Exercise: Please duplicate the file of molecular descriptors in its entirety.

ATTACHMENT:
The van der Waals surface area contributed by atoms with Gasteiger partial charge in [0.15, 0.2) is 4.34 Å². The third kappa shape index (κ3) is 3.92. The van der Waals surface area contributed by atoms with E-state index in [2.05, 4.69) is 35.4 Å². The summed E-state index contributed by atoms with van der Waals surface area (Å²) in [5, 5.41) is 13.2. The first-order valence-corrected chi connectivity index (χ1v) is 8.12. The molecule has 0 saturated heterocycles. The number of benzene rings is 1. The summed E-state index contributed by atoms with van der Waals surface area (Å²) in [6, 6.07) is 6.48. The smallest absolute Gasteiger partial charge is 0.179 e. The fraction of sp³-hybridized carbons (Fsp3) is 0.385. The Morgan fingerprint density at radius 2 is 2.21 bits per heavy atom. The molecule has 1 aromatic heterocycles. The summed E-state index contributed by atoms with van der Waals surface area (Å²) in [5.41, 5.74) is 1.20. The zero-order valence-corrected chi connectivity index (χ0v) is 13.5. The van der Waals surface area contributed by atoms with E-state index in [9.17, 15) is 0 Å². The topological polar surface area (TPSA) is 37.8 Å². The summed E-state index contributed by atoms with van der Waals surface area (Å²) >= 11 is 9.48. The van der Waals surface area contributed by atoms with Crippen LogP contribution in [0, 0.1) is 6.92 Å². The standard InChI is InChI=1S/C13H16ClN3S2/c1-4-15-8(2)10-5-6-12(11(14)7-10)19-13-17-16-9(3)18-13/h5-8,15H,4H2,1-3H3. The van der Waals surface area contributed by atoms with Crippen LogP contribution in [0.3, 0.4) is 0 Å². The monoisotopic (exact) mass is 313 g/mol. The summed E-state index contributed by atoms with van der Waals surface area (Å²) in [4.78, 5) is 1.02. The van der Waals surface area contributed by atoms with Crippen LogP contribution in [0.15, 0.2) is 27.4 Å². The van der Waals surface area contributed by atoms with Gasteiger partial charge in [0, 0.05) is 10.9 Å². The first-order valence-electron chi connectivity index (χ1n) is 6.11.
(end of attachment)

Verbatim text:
The van der Waals surface area contributed by atoms with Gasteiger partial charge in [0.15, 0.2) is 4.34 Å². The third kappa shape index (κ3) is 3.92. The van der Waals surface area contributed by atoms with E-state index in [2.05, 4.69) is 35.4 Å². The summed E-state index contributed by atoms with van der Waals surface area (Å²) in [5, 5.41) is 13.2. The first-order valence-corrected chi connectivity index (χ1v) is 8.12. The molecule has 0 saturated heterocycles. The number of benzene rings is 1. The summed E-state index contributed by atoms with van der Waals surface area (Å²) in [6, 6.07) is 6.48. The smallest absolute Gasteiger partial charge is 0.179 e. The fraction of sp³-hybridized carbons (Fsp3) is 0.385. The Morgan fingerprint density at radius 2 is 2.21 bits per heavy atom. The molecule has 1 aromatic heterocycles. The summed E-state index contributed by atoms with van der Waals surface area (Å²) in [5.41, 5.74) is 1.20. The zero-order valence-corrected chi connectivity index (χ0v) is 13.5. The van der Waals surface area contributed by atoms with E-state index in [9.17, 15) is 0 Å². The topological polar surface area (TPSA) is 37.8 Å². The summed E-state index contributed by atoms with van der Waals surface area (Å²) >= 11 is 9.48. The van der Waals surface area contributed by atoms with Crippen LogP contribution in [0, 0.1) is 6.92 Å². The standard InChI is InChI=1S/C13H16ClN3S2/c1-4-15-8(2)10-5-6-12(11(14)7-10)19-13-17-16-9(3)18-13/h5-8,15H,4H2,1-3H3. The van der Waals surface area contributed by atoms with Crippen LogP contribution in [0.3, 0.4) is 0 Å². The monoisotopic (exact) mass is 313 g/mol. The summed E-state index contributed by atoms with van der Waals surface area (Å²) in [4.78, 5) is 1.02. The van der Waals surface area contributed by atoms with Crippen LogP contribution in [0.15, 0.2) is 27.4 Å². The van der Waals surface area contributed by atoms with Gasteiger partial charge in [0, 0.05) is 10.9 Å². The first-order valence-electron chi connectivity index (χ1n) is 6.11.